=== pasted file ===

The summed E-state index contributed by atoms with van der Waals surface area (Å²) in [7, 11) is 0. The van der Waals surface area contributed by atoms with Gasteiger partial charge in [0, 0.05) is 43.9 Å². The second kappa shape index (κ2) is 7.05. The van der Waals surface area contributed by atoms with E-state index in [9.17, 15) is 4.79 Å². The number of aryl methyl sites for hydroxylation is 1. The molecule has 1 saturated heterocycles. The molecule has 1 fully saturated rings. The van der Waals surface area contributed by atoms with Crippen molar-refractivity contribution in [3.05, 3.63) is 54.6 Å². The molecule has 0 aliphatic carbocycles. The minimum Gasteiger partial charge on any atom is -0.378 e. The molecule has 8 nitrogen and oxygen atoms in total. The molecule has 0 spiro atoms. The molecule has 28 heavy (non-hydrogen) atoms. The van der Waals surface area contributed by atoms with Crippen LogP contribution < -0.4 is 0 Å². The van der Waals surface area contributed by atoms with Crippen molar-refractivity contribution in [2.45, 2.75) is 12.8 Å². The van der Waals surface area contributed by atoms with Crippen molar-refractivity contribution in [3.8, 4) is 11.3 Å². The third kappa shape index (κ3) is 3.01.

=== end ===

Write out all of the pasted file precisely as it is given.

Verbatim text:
The summed E-state index contributed by atoms with van der Waals surface area (Å²) in [7, 11) is 0. The van der Waals surface area contributed by atoms with Gasteiger partial charge in [0, 0.05) is 43.9 Å². The second kappa shape index (κ2) is 7.05. The van der Waals surface area contributed by atoms with E-state index in [9.17, 15) is 4.79 Å². The number of aryl methyl sites for hydroxylation is 1. The molecule has 1 saturated heterocycles. The molecule has 1 fully saturated rings. The van der Waals surface area contributed by atoms with Crippen molar-refractivity contribution in [3.05, 3.63) is 54.6 Å². The molecule has 0 aliphatic carbocycles. The minimum Gasteiger partial charge on any atom is -0.378 e. The molecule has 8 nitrogen and oxygen atoms in total. The molecule has 0 spiro atoms. The molecule has 28 heavy (non-hydrogen) atoms. The van der Waals surface area contributed by atoms with Crippen LogP contribution < -0.4 is 0 Å². The van der Waals surface area contributed by atoms with Crippen molar-refractivity contribution in [2.45, 2.75) is 12.8 Å². The van der Waals surface area contributed by atoms with Crippen molar-refractivity contribution in [3.8, 4) is 11.3 Å². The third kappa shape index (κ3) is 3.01.